Understanding the work a renter wants to complete and being able to provide rental suggestions helps you provide a more satisfying renting experience. By being a reliable source for machinery rentals, you’ll earn more repeat business and referrals.
9. Provide Rental Transparency
When someone is interested in renting your equipment, be as up-front with them as possible. Allow consumers to inspect the machinery, offer the equipment’s use and maintenance records, and encourage them to check into your own background and reputation. Providing transparency throughout the process will give customers greater confidence in renting from you.
10. Draw Up an Airtight Contract
Clear and comprehensive contracts help prevent confusion, disagreement, and undue liability. Work with an attorney to write up a standard rental agreement to ensure the contract is valid, loopholes are closed, and that you accept no liability for any harm, damage, or injury incurred while the renter is operating your equipment. Both you and the renter should sign the contract. The agreement terms should include
- the full cost to rent,
- security deposits,
- billing policies and timeline,
- exact length of the rental,
- machinery pick-up/delivery and drop-off/retrieval,
- who can use the equipment,
- how the machinery should be used,
- acceptable wear and tear,
- fuel surcharges,
- what the renter should do if there’s a problem,
- penalties for damage, loss, and late returns,
- and anything else you and your attorney decide is important.
11. Ask for a Security Deposit
You likely want a renter to provide you with a deposit up-front to cover the current value of the machinery. If the equipment is returned in good condition, the customer gets their deposit back. If not, then the security deposit goes toward repairing or replacing the machinery. Without the deposit, a renter might never return the equipment and you’d lose this extra revenue stream.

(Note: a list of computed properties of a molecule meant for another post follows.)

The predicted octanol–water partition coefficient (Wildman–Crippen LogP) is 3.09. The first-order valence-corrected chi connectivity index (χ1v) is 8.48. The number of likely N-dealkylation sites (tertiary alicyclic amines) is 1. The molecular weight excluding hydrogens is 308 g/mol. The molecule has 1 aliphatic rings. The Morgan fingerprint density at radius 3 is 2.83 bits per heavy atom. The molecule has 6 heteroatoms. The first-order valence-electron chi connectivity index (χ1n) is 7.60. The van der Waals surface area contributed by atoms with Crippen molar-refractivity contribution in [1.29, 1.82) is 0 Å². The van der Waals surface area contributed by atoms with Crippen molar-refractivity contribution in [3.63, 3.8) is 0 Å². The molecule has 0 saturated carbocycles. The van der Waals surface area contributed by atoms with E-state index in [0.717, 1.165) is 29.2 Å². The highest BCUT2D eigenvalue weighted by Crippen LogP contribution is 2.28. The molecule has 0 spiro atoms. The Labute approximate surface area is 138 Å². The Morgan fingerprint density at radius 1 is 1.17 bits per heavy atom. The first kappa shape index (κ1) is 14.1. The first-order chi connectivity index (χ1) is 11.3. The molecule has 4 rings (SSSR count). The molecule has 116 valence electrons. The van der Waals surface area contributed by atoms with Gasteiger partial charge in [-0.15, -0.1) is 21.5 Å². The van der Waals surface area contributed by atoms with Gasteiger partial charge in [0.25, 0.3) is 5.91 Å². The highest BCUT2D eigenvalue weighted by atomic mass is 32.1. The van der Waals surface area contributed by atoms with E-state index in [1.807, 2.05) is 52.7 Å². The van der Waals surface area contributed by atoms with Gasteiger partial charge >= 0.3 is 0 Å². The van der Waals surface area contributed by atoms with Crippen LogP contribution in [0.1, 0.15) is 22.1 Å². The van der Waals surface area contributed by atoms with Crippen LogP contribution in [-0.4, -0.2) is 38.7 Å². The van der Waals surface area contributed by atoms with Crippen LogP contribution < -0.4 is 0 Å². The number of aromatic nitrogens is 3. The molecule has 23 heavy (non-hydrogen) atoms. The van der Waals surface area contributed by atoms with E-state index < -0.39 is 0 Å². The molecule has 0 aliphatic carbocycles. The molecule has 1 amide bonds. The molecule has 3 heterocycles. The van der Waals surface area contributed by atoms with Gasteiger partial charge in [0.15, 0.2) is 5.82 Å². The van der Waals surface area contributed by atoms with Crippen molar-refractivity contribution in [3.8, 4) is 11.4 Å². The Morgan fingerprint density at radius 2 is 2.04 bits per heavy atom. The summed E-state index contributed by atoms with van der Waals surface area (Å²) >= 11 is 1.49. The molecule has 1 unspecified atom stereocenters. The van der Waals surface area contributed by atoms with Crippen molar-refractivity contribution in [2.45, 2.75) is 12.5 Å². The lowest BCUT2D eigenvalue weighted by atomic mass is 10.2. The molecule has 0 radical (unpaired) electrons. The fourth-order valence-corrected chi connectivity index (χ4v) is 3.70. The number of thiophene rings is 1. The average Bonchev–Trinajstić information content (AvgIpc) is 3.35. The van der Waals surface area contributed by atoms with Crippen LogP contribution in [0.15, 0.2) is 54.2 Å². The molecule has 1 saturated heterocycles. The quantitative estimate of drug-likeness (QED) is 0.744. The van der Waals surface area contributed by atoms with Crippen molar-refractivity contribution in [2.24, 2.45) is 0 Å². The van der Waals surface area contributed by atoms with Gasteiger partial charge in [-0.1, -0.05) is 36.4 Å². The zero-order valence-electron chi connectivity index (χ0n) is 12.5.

12. Offer Training
Training is a great way to help ensure that renters use equipment safely and in-line with the rental contract. They’ll appreciate it because it protects them and helps their work go more smoothly, and it benefits you because the machinery will be more likely to come back in the same condition it left. Offering training is also another way to earn more repeat business and referrals.
13. Provide Your Contact Information
If something goes wrong or if they have questions, the renter needs to know how to contact you. Be sure to clarify your phone number and email, your typical hours of operation, if you’ll respond outside of typical business hours, and if you promise to respond within a certain period of time.
14. Inspect & Service the Equipment After Every Return
After every rental return, the equipment needs to be carefully inspected and fully serviced. This serves several purposes. First, the inspection tells you if the machinery was damaged during its recent rental. Second, consistently maintaining the equipment extends the machinery’s life cycle – and the amount of time you can profit from it. Third, servicing the equipment helps ensure that it runs well for the next renter, which will make them happy and more likely to rent again or recommend you to others. Finally, keeping track of maintenance and repairs provides another level of liability protection since you can prove you’re giving renters safe and functional machinery.
15. Consider Offering Long-Term Rentals
Some renters will want to rent your equipment longer than others. That’s good for you, because it guarantees a longer amount of time that the rental will be bringing in money. Consider offering discounts for long-term rentals to attract that prolonged business.
P2P equipment rentals are increasingly popular, and if you’ve got unused machinery sitting idle at your worksite, why not offer it for rent to your fellow contractors and businesses? These tips should be a great place to get started. And if you’re looking for your next piece of equipment, get started by browsing all the for-sale and for-rent machinery available nationwide at EquipmentTrader.com and our sister site RockAndDirt.com.